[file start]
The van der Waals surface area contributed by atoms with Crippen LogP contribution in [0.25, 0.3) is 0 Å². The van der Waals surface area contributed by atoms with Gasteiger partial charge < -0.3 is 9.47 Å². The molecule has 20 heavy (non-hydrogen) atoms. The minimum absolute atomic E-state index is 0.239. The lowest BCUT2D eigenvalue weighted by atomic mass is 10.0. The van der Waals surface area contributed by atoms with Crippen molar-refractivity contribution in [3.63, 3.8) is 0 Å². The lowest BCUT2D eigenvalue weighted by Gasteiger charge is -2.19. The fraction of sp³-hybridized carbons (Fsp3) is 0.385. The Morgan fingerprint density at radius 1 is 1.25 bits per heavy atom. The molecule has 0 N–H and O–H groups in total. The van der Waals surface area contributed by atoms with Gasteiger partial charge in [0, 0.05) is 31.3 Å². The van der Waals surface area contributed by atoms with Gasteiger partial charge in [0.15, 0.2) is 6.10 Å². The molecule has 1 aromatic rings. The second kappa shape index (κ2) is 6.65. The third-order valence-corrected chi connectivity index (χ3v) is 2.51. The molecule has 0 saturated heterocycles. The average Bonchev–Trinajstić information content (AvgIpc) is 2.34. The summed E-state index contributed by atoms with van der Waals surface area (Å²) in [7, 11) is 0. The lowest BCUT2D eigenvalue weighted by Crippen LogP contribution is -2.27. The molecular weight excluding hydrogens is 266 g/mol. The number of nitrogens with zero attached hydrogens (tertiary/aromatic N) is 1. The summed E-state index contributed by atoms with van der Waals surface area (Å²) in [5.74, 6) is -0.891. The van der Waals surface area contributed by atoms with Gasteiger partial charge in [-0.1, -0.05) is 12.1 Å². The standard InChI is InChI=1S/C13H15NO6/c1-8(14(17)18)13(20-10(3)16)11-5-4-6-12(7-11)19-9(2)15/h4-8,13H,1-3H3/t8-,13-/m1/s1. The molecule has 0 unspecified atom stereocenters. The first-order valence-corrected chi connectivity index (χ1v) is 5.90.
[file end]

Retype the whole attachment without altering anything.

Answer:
The van der Waals surface area contributed by atoms with Crippen LogP contribution in [0.25, 0.3) is 0 Å². The van der Waals surface area contributed by atoms with Gasteiger partial charge < -0.3 is 9.47 Å². The molecule has 20 heavy (non-hydrogen) atoms. The minimum absolute atomic E-state index is 0.239. The lowest BCUT2D eigenvalue weighted by atomic mass is 10.0. The van der Waals surface area contributed by atoms with Crippen molar-refractivity contribution in [3.63, 3.8) is 0 Å². The lowest BCUT2D eigenvalue weighted by Gasteiger charge is -2.19. The fraction of sp³-hybridized carbons (Fsp3) is 0.385. The Morgan fingerprint density at radius 1 is 1.25 bits per heavy atom. The molecule has 0 N–H and O–H groups in total. The van der Waals surface area contributed by atoms with Gasteiger partial charge in [0, 0.05) is 31.3 Å². The van der Waals surface area contributed by atoms with Gasteiger partial charge in [0.15, 0.2) is 6.10 Å². The molecule has 1 aromatic rings. The second kappa shape index (κ2) is 6.65. The third-order valence-corrected chi connectivity index (χ3v) is 2.51. The molecule has 0 saturated heterocycles. The average Bonchev–Trinajstić information content (AvgIpc) is 2.34. The summed E-state index contributed by atoms with van der Waals surface area (Å²) in [7, 11) is 0. The lowest BCUT2D eigenvalue weighted by Crippen LogP contribution is -2.27. The molecular weight excluding hydrogens is 266 g/mol. The number of nitrogens with zero attached hydrogens (tertiary/aromatic N) is 1. The summed E-state index contributed by atoms with van der Waals surface area (Å²) in [5.74, 6) is -0.891. The van der Waals surface area contributed by atoms with Gasteiger partial charge in [-0.1, -0.05) is 12.1 Å². The standard InChI is InChI=1S/C13H15NO6/c1-8(14(17)18)13(20-10(3)16)11-5-4-6-12(7-11)19-9(2)15/h4-8,13H,1-3H3/t8-,13-/m1/s1. The molecule has 0 unspecified atom stereocenters. The first-order valence-corrected chi connectivity index (χ1v) is 5.90.